Gloves coming off



The way the government was, indeed, dilly-dallying over the judicial commission, another confrontation with PTI was only a matter of time. And going by Imran Khan’s recent statements, it seems that time might have come. And since the information minister’s reaction contained only counter-accusations, not a roadmap to the commission as promised, it could be back to the streets sooner rather than later. PTI has, of course, promised this strike to be decisive – that is if push does indeed come to shove, as looks likely.

The ruling party does not seem as concerned about this particular problem as it was in the days of the dharna. Perhaps it calculates that similar pressure cannot be exerted again. But Imran, to his credit, rolled the dharna just when jalsas spread across the country had begun regaining lost momentum. As city after city shut down, it was the government that appeared on the back foot. And Nawaz has done nothing in the days since Peshawar to show that he would honour his word. Indeed, sceptics’ concerns, that the prime minister would never green-light a process that might discover voting irregularities, now seem coming true.

When the gloves come off this time, Nawaz Sharif might not find the same ‘commitment to democracy’ among opposition benches. His record of governance has been horrible – stumbling from one self-created crisis to another, with no sign of responsibility. And it’s not as if the PM used the post-Peshawar unity to much advantage. The government is still without a narrative, and it is still unable to establish its writ on elements that continue to harbour sympathies for the Taliban. If Nawaz and his advisors think Imran will not be able to whip up a storm, they are mistaken. People are fed up with the present government, and it wouldn’t take much to bring them out to protest. There is still time for the N-league to make sensible decisions and avoid unnecessary provocations that will add to the country’s problems.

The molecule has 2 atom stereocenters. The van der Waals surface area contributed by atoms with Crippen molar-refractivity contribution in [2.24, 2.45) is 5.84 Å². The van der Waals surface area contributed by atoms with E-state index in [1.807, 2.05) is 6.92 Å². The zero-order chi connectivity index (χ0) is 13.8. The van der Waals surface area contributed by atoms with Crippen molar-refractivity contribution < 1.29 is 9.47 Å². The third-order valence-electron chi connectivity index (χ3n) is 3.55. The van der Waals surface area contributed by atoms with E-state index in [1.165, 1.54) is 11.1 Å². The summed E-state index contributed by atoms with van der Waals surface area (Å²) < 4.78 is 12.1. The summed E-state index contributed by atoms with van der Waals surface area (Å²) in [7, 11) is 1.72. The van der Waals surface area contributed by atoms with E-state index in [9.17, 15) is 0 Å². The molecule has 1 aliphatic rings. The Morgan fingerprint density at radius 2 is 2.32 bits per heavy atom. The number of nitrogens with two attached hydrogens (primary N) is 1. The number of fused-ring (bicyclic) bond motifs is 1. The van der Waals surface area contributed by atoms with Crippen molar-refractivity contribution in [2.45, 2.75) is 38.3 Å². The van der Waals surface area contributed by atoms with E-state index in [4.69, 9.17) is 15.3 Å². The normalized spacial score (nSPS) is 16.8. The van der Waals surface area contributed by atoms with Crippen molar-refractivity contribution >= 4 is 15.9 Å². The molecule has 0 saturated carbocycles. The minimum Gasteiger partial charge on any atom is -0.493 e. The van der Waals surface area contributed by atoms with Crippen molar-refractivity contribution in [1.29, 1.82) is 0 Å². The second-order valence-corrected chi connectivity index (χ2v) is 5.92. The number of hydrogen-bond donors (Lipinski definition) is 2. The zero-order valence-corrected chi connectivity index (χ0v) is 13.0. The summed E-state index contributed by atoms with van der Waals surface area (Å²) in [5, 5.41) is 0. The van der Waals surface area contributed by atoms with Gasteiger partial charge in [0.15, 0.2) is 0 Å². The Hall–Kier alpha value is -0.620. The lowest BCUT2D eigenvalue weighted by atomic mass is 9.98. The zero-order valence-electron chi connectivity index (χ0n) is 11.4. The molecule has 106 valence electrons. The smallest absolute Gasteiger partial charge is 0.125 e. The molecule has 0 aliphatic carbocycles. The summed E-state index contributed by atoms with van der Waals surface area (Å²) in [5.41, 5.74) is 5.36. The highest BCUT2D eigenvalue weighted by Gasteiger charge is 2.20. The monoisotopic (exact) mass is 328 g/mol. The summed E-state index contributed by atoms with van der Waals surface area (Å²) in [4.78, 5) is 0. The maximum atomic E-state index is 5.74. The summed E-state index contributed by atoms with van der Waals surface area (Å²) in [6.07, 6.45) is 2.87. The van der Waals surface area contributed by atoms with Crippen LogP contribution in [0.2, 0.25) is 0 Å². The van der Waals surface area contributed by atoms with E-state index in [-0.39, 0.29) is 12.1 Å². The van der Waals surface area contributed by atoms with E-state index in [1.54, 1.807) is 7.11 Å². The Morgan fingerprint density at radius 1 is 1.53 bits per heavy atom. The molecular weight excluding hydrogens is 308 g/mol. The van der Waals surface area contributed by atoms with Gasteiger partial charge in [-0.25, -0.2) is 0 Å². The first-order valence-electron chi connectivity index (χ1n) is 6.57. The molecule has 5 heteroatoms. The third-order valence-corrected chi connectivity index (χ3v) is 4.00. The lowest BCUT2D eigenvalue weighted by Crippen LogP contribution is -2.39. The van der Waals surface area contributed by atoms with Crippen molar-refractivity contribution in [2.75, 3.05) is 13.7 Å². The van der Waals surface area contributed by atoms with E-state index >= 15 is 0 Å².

1. If success is defined as going from one disaster to another without losing your enthusiasm for it than PM Nawaz is a succsess story. It is commonly said to succeed you should hold your friends close but your enemies even closer. Nawaz has only friends! If the PM could just address the nation and tell what he has achieved inthe first year it would read like this.
    1) I have appointed so many committees that i can't count—-results what results.?
    2) I don.t have the time to attend the national assembly. My foreign tour schedule is too full. There is a rational behind it. No head of state can visit me in Pakistan–thanks to lack of security so i visit them.
    3) Why pick on me ! COAS is also on the international circuit. He won't get up to mischief while abroad.
    4) I have called a meeting of my kitchen cabinet. My daughter, her father in law and my brother will be there . We will fix up everything between us. Relax- every thing is switched off . Only bills to be paid for non existent supplies.
    5) I can't understand my people—always complaining about nothing!

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